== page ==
She says that the media outlet she worked with did not cover search parties organized by the relatives of the missing. She found it difficult to explain to this media outlet how rude it was to leave the mothers who were looking for her children waiting. They had planned the day, spent their own money, but the media outlet killed that coverage.
Some other time, she had to deal with a lack of empathy and professionalism from the colleagues she was guiding. They were interviewing the mother of a missing person. Something went wrong in the recording and the foreign journalists did not realize until they were already on their way home.
“The interview was with the mother of a missing person. It was cathartic, very hard… When we got in the car they told me: ‘You know what, let’s interview the woman again. We didn’t get good audio,’” she recalls.
Paloma believes that colleagues who come to carry out these assignments must be empathetic with the relatives of missing or murdered people, in addition to being considerate of the person who is their liaison or fixer.
Jennifer González, who lives in Aguascalientes, started in journalism in 2009 working for the now defunct La Jornada Aguascalientes newspaper. She covered health and the political parties. Later she would delve fully into the political beat.
“La primera vez que trabajé como fixer formalmente fue para un equipo que vino a hacer una cobertura sobre el tema industrial. Y básicamente mi tarea fue acompañarlos a levantar imágenes. Originalmente querían que les ayudará a pactar entrevistas o a traducir entrevistas, a hacer la traducción simultánea”, dice.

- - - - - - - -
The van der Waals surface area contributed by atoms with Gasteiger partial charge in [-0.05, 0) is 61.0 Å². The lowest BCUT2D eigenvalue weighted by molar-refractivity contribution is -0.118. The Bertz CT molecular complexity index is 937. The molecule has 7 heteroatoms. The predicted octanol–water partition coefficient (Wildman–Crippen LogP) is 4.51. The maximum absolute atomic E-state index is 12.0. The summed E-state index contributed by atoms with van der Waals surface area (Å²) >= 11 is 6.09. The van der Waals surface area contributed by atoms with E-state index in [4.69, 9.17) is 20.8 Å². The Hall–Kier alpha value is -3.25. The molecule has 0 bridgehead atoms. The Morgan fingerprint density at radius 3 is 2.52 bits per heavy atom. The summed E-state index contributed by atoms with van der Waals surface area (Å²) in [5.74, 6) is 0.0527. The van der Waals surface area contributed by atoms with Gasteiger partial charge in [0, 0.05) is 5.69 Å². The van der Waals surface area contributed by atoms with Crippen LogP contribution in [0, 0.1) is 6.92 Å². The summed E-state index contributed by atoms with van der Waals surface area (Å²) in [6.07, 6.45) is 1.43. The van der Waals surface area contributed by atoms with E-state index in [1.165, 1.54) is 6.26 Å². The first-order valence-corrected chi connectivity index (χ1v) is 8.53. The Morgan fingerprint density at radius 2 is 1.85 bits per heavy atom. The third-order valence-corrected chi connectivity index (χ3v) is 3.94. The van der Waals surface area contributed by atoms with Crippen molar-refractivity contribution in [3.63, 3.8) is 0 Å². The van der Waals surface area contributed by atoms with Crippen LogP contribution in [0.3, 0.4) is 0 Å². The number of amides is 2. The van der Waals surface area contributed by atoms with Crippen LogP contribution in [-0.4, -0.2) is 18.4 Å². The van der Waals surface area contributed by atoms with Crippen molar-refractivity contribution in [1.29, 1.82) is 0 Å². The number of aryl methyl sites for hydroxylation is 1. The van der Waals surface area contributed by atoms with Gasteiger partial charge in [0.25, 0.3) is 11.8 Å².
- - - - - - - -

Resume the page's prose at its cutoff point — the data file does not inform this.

“The first time I officially worked as a fixer was for a team that came to cover industrial issues. And basically my task was to take them to get images. Originally they wanted me to help them arrange interviews or translate interviews, to do simultaneous interpreting,” she says.
She remembers not signing a contract, but she did communicate by email with the team to find out what they needed, the budget, and what she would do each day.
“The fact that they pay you in dollars, given the salary disparity due to low salaries in local Mexican newspapers, of course it was super convenient for me. In terms of experience and the opportunity to connect with colleagues from other countries, the biggest gain is that I am in contact with them, especially with the one from the United States.”
She feels like she’s done her part regarding stories and narrative angles.
“Above all to demystify,” she says. “All of a sudden they arrive with the idea that Mexico is a violent country. Also the experience they bring has a lot to do with it. A colleague had covered violence in the north of the country when Tamaulipas, Nuevo León, Durango and Coahuila were very hot; and he arrived in Aguascalientes and it was difficult for him to understand that here organized crime does not figure in such a visible and spectacular way.”
Thanks to these experiences, Jennifer has become close friends with colleagues she has helped by explaining the problems of her state. She finds it positive to connect with colleagues from the United States, the Middle East and elsewhere.